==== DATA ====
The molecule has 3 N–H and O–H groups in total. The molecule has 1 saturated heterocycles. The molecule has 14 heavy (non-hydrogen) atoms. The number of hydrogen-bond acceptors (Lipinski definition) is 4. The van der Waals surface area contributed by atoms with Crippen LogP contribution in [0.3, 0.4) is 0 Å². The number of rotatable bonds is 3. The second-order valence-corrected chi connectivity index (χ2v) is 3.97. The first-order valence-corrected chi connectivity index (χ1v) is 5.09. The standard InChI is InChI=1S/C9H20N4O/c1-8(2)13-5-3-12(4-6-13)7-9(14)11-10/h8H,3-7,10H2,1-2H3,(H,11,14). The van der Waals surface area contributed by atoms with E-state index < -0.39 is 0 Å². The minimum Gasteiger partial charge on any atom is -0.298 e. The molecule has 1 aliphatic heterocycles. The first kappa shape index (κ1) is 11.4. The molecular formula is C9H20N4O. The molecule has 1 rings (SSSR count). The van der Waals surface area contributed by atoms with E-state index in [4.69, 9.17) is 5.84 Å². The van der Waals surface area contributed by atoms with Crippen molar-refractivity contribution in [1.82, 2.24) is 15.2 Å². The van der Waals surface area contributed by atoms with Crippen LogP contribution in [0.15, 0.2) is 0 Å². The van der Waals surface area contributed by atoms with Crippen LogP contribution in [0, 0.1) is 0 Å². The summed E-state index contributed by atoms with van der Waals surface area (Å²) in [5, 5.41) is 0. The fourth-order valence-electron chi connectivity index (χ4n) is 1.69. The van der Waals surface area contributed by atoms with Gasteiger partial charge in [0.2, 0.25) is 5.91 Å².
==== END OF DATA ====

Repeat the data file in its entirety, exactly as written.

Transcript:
The molecule has 3 N–H and O–H groups in total. The molecule has 1 saturated heterocycles. The molecule has 14 heavy (non-hydrogen) atoms. The number of hydrogen-bond acceptors (Lipinski definition) is 4. The van der Waals surface area contributed by atoms with Crippen LogP contribution in [0.3, 0.4) is 0 Å². The number of rotatable bonds is 3. The second-order valence-corrected chi connectivity index (χ2v) is 3.97. The first-order valence-corrected chi connectivity index (χ1v) is 5.09. The standard InChI is InChI=1S/C9H20N4O/c1-8(2)13-5-3-12(4-6-13)7-9(14)11-10/h8H,3-7,10H2,1-2H3,(H,11,14). The van der Waals surface area contributed by atoms with E-state index < -0.39 is 0 Å². The minimum Gasteiger partial charge on any atom is -0.298 e. The molecule has 1 aliphatic heterocycles. The first kappa shape index (κ1) is 11.4. The molecular formula is C9H20N4O. The molecule has 1 rings (SSSR count). The van der Waals surface area contributed by atoms with E-state index in [4.69, 9.17) is 5.84 Å². The van der Waals surface area contributed by atoms with Crippen molar-refractivity contribution in [1.82, 2.24) is 15.2 Å². The van der Waals surface area contributed by atoms with Crippen LogP contribution in [0.15, 0.2) is 0 Å². The van der Waals surface area contributed by atoms with Crippen LogP contribution in [0, 0.1) is 0 Å². The summed E-state index contributed by atoms with van der Waals surface area (Å²) in [5, 5.41) is 0. The fourth-order valence-electron chi connectivity index (χ4n) is 1.69. The van der Waals surface area contributed by atoms with Gasteiger partial charge in [0.2, 0.25) is 5.91 Å².